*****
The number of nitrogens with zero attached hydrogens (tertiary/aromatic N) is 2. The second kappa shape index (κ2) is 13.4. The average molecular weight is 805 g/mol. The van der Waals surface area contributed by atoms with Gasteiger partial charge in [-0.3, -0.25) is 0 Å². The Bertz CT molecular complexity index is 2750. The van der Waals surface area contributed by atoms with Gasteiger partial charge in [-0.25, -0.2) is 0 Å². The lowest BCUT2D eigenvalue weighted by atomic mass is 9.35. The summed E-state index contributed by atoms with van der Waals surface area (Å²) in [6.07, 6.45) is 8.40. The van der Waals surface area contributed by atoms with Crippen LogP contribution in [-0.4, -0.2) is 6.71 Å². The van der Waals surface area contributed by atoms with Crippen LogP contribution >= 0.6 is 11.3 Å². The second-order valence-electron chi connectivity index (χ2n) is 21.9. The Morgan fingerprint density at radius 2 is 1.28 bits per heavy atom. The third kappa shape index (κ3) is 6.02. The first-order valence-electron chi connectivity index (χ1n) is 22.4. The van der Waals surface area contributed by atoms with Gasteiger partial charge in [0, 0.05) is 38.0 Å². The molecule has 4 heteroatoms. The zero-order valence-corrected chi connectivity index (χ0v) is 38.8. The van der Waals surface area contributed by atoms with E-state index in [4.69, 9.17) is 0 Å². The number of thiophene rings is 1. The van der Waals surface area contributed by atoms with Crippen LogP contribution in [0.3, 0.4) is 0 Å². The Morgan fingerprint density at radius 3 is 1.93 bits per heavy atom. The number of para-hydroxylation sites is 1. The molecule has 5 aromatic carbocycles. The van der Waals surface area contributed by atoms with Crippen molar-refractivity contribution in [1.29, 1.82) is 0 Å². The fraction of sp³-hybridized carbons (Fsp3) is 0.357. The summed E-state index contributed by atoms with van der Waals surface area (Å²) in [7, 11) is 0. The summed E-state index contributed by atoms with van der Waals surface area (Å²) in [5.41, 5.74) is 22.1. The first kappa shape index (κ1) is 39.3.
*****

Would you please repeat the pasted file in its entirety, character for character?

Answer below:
The number of nitrogens with zero attached hydrogens (tertiary/aromatic N) is 2. The second kappa shape index (κ2) is 13.4. The average molecular weight is 805 g/mol. The van der Waals surface area contributed by atoms with Gasteiger partial charge in [-0.3, -0.25) is 0 Å². The Bertz CT molecular complexity index is 2750. The van der Waals surface area contributed by atoms with Gasteiger partial charge in [-0.25, -0.2) is 0 Å². The lowest BCUT2D eigenvalue weighted by atomic mass is 9.35. The summed E-state index contributed by atoms with van der Waals surface area (Å²) in [6.07, 6.45) is 8.40. The van der Waals surface area contributed by atoms with Crippen LogP contribution in [-0.4, -0.2) is 6.71 Å². The van der Waals surface area contributed by atoms with Crippen LogP contribution >= 0.6 is 11.3 Å². The second-order valence-electron chi connectivity index (χ2n) is 21.9. The Morgan fingerprint density at radius 2 is 1.28 bits per heavy atom. The third kappa shape index (κ3) is 6.02. The first-order valence-electron chi connectivity index (χ1n) is 22.4. The van der Waals surface area contributed by atoms with Gasteiger partial charge in [0, 0.05) is 38.0 Å². The molecule has 4 heteroatoms. The zero-order valence-corrected chi connectivity index (χ0v) is 38.8. The van der Waals surface area contributed by atoms with E-state index in [4.69, 9.17) is 0 Å². The number of thiophene rings is 1. The van der Waals surface area contributed by atoms with Crippen LogP contribution in [0.3, 0.4) is 0 Å². The Morgan fingerprint density at radius 3 is 1.93 bits per heavy atom. The number of para-hydroxylation sites is 1. The molecule has 5 aromatic carbocycles. The van der Waals surface area contributed by atoms with Crippen molar-refractivity contribution in [1.29, 1.82) is 0 Å². The fraction of sp³-hybridized carbons (Fsp3) is 0.357. The summed E-state index contributed by atoms with van der Waals surface area (Å²) in [7, 11) is 0. The summed E-state index contributed by atoms with van der Waals surface area (Å²) in [5.41, 5.74) is 22.1. The first kappa shape index (κ1) is 39.3.